By now you've heard of the modern marvel that is the Tata Nano, best known as the world's cheapest car. Perhaps you also know that Tata, long one of India's industrial giants and an increasingly powerful global player, is facing dire straits. Tata's acquisition of the Britain-based luxury automaker Jaguar Land Rover (JLR) came at a particularly inconvenient time, shall we say, and its domestic market is reeling as well. So why should Americans care?
In 2005, Wharton finance professor Jeremy Siegel published The Future for Investors, a marvelous little book that, in my view at least, holds up relatively well. Siegel's read of the future is dominated by reading the demographic tea-leaves. The aging of the world's affluent societies poses a straightforward problem, summarized in this short summary of Siegel's book.
Many experts worry, for example, that there will not be enough younger Americans to soak up all the securities that baby boomers will want to sell to fund their retirements, with the excess supply driving down share prices and returns. Indeed, most of the industrialized nations will have aging populations, largely because of low fertility rates and longer life expectancies. In 1950, there were seven American workers for every retiree 65 or older. Today there are 4.9, and in 2050 there will be just 2.6. In Japan, there were 10 workers per retiree in 1950; there are 3.1 today and will be 1.3 in 2050.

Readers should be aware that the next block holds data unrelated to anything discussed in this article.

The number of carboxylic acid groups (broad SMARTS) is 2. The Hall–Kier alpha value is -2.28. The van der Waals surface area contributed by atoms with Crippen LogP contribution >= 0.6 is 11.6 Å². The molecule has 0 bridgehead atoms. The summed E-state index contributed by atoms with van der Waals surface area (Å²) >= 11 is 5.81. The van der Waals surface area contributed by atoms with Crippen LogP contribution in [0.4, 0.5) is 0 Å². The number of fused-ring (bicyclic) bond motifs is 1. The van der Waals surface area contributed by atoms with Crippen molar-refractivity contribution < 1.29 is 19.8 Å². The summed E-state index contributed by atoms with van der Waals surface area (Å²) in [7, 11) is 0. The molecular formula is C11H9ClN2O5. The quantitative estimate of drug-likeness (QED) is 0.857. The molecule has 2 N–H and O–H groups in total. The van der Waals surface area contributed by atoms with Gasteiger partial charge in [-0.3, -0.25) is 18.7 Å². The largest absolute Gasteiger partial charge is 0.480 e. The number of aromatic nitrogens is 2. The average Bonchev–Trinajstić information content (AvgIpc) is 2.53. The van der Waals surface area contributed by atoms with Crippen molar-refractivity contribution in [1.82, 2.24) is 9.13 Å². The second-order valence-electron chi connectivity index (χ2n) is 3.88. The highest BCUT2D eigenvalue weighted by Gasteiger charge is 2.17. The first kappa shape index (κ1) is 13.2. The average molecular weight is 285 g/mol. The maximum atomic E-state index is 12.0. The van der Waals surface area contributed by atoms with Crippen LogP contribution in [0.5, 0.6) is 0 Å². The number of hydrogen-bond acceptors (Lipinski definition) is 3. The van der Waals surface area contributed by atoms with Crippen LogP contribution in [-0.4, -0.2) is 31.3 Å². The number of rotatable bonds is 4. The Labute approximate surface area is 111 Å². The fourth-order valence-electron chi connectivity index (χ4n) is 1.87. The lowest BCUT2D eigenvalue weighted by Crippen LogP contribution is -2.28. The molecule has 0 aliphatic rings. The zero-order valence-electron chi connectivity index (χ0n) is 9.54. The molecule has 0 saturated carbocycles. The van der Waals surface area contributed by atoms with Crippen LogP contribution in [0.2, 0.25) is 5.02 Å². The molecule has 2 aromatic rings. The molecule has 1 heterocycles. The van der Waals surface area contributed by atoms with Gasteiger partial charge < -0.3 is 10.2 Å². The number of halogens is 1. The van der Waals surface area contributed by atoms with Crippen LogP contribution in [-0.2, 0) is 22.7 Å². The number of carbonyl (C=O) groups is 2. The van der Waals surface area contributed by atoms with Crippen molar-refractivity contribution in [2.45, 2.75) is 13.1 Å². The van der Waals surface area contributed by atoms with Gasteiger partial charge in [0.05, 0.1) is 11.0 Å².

After dismissing the prospect of a massive productivity boom as pie-in-the-sky -- let's not dismiss the power of superintelligent machines, Professor Siegel -- Siegel looks to emerging economies to save the day.
Economic advances in countries like China and India will give enormous buying power to their people, whose average age will be lower than in the developed nations. The developing nations will supply the goods that retired Americans will need, and they will buy the securities baby boomers will want to sell, creating enough demand to shore up equity prices, Siegel said, adding that the Chinese economy will be twice the size of America's by mid-century if China's per-capita income rises to half of America's. That's not an unlikely feat: In the past half-century, Japan, Hong Kong, Singapore and a number of other countries have achieved growth rates higher than that. "The future of the world economy is bright," Siegel writes.
This is small consolation at the moment, when China and India are nowhere near rich enough to come to rescue. But by the time I turn 135, I fully expect affluent young Asians to pay me handsomely for my meager assets. That is the entirely selfish reason why I am an enthusiastic free trader.
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